Canadian Pacific Railway Ltd.’s agreement to buy Kansas City Southern faces a long journey to win regulatory approval from a powerful federal agency that has managed to discourage consolidation in the industry with time-consuming reviews and stringent merger rules.

While the Justice Department or Federal Trade Commission review mergers in other industries, railroad combinations must clear the five-person U.S. Surface Transportation Board.

“They have total authority over making the decision over whether this goes forward,” said Deb Miller, who served as a member of the board until in 2018. “I think this will get a very long and hard look from the board.”

While Canadian Pacific said in a statement it expected board approval for the US$25 billion deal sometime in 2022, it’s a process that could take years instead of months, said Miller, who currently serves as director of the University of Kansas’ Public Management Center.

A potential merger the board considered between Norfolk Southern Corp. and Canadian Pacific was withdrawn in 2016 amid concern from other railroads and shippers, Miller said.

Miller predicted this deal would have better luck. Kansas City Southern is one of the smallest Class I railroads, which is defined by the board as rail lines with a 2019 revenue of at least US$504 million. In the U.S. and it operates from north to south, diminishing concerns about displacing competitors’ east-to-west service, Miller said.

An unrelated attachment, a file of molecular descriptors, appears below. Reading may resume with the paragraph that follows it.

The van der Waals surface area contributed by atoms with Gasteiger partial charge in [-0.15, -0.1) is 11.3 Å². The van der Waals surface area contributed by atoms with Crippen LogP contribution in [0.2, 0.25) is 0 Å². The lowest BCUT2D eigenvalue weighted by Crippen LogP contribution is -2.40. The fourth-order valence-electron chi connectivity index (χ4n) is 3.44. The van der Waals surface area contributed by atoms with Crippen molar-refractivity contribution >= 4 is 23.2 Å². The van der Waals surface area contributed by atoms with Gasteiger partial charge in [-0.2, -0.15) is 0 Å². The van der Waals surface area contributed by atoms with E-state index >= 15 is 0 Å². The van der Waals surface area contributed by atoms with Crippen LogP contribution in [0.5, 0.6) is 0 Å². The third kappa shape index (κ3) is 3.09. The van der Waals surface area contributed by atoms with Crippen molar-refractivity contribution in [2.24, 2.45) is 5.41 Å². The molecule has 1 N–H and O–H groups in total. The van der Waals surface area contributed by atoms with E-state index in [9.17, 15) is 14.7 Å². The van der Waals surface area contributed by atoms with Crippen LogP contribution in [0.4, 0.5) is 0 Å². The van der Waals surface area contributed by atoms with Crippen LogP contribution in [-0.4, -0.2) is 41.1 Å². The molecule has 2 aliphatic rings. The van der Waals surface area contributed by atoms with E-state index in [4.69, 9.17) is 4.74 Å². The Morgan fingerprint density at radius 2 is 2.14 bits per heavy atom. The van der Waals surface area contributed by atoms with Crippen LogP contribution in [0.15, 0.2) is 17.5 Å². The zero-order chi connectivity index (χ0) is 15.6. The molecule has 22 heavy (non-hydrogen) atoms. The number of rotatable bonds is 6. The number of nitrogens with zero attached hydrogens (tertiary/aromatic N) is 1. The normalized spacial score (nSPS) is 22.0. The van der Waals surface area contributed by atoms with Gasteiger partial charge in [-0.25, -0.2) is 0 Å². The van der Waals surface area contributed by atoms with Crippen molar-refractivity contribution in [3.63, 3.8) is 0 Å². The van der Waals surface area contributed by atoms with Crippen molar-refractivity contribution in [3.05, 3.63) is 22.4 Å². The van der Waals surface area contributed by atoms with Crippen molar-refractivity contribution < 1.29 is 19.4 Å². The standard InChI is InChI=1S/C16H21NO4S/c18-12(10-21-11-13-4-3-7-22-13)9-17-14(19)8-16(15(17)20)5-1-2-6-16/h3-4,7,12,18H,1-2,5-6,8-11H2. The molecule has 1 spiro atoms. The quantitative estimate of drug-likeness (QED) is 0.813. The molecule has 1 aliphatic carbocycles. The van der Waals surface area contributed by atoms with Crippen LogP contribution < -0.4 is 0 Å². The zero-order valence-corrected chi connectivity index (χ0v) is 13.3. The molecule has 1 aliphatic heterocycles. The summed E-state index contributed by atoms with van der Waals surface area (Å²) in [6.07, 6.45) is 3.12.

“Unlike some other potential mergers where you think ‘that is never going to happen,’ I think this one will be given very serious consideration,” Miller said.

Michael Booth, a spokesman for the board, said there is no set time for completion of the review but filings for the merger had not yet be submitted by the close of business on Monday.

“Each case has its own complexities,” Booth said. “It runs a lot like a court case. The railroads have to put in a filing for the purchase and we’ll have to review that. People will probably have a ton to say, and we’ll have to review that. There will be several public comment periods.”

The board is the successor to the Interstate Commerce Commission, which was disbanded by Congress in 1995. It is empowered to protect service reliability and settle disputes between shippers and railroads. Board members are Senate-confirmed and serve five-year terms. The panel is currently made up of three Republicans and two Democrats.

“It’s not going to be quick,” said Larry Mann, a rail safety expert with the law firm Alper & Mann.

Canadian Pacific announced the deal to buy Kansas City Southern on Sunday, creating the first railroad to traverse Canada, the U.S. and Mexico. The combined company would be called Canadian Pacific Kansas City, or CPKC, will have revenue of about US$8.7 billion and almost 20,000 employees.

The transaction, if approved, would give the Canadian carrier access to the Missouri-based Kansas City Southern’s sprawling Midwestern rail network connecting farms in Kansas to ports along the Gulf of Mexico. It would also give it reach to Mexico, which made up almost half of Kansas City Southern’s revenue last year, and create the only network that cuts through all three North American countries.